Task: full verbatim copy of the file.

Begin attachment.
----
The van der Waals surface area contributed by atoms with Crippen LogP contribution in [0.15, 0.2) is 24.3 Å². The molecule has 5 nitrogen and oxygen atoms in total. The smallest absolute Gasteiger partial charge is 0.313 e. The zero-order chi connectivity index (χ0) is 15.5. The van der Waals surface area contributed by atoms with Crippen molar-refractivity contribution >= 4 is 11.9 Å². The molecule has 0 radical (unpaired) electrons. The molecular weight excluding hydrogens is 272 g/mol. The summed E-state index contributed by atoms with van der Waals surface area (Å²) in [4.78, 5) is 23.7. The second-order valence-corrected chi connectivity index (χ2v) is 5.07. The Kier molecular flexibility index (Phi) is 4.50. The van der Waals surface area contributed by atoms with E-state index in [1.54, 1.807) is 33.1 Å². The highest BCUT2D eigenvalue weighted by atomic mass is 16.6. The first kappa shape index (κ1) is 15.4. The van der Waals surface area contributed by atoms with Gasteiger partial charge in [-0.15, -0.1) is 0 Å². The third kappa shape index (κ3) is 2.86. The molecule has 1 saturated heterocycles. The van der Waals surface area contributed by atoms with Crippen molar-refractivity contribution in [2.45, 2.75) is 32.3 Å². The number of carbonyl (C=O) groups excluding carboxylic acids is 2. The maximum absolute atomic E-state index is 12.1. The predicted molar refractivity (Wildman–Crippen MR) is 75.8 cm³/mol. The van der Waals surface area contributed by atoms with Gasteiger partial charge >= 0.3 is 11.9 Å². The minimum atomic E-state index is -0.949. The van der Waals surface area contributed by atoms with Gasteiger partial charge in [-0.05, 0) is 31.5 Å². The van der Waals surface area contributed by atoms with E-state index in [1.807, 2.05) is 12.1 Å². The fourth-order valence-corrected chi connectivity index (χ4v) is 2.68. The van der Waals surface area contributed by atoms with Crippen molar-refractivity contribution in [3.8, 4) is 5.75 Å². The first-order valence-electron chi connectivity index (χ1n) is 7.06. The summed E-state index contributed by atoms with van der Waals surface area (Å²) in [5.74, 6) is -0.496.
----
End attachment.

The van der Waals surface area contributed by atoms with Crippen LogP contribution in [0.15, 0.2) is 24.3 Å². The molecule has 5 nitrogen and oxygen atoms in total. The smallest absolute Gasteiger partial charge is 0.313 e. The zero-order chi connectivity index (χ0) is 15.5. The van der Waals surface area contributed by atoms with Crippen molar-refractivity contribution >= 4 is 11.9 Å². The molecule has 0 radical (unpaired) electrons. The molecular weight excluding hydrogens is 272 g/mol. The summed E-state index contributed by atoms with van der Waals surface area (Å²) in [4.78, 5) is 23.7. The second-order valence-corrected chi connectivity index (χ2v) is 5.07. The Kier molecular flexibility index (Phi) is 4.50. The van der Waals surface area contributed by atoms with E-state index in [1.54, 1.807) is 33.1 Å². The highest BCUT2D eigenvalue weighted by atomic mass is 16.6. The first kappa shape index (κ1) is 15.4. The van der Waals surface area contributed by atoms with Gasteiger partial charge in [-0.15, -0.1) is 0 Å². The third kappa shape index (κ3) is 2.86. The molecule has 1 saturated heterocycles. The van der Waals surface area contributed by atoms with Crippen molar-refractivity contribution in [2.45, 2.75) is 32.3 Å². The number of carbonyl (C=O) groups excluding carboxylic acids is 2. The maximum absolute atomic E-state index is 12.1. The predicted molar refractivity (Wildman–Crippen MR) is 75.8 cm³/mol. The van der Waals surface area contributed by atoms with Gasteiger partial charge >= 0.3 is 11.9 Å². The minimum atomic E-state index is -0.949. The van der Waals surface area contributed by atoms with Gasteiger partial charge in [-0.05, 0) is 31.5 Å². The van der Waals surface area contributed by atoms with E-state index in [1.807, 2.05) is 12.1 Å². The fourth-order valence-corrected chi connectivity index (χ4v) is 2.68. The van der Waals surface area contributed by atoms with Crippen molar-refractivity contribution in [3.8, 4) is 5.75 Å². The first-order valence-electron chi connectivity index (χ1n) is 7.06. The summed E-state index contributed by atoms with van der Waals surface area (Å²) in [5.74, 6) is -0.496.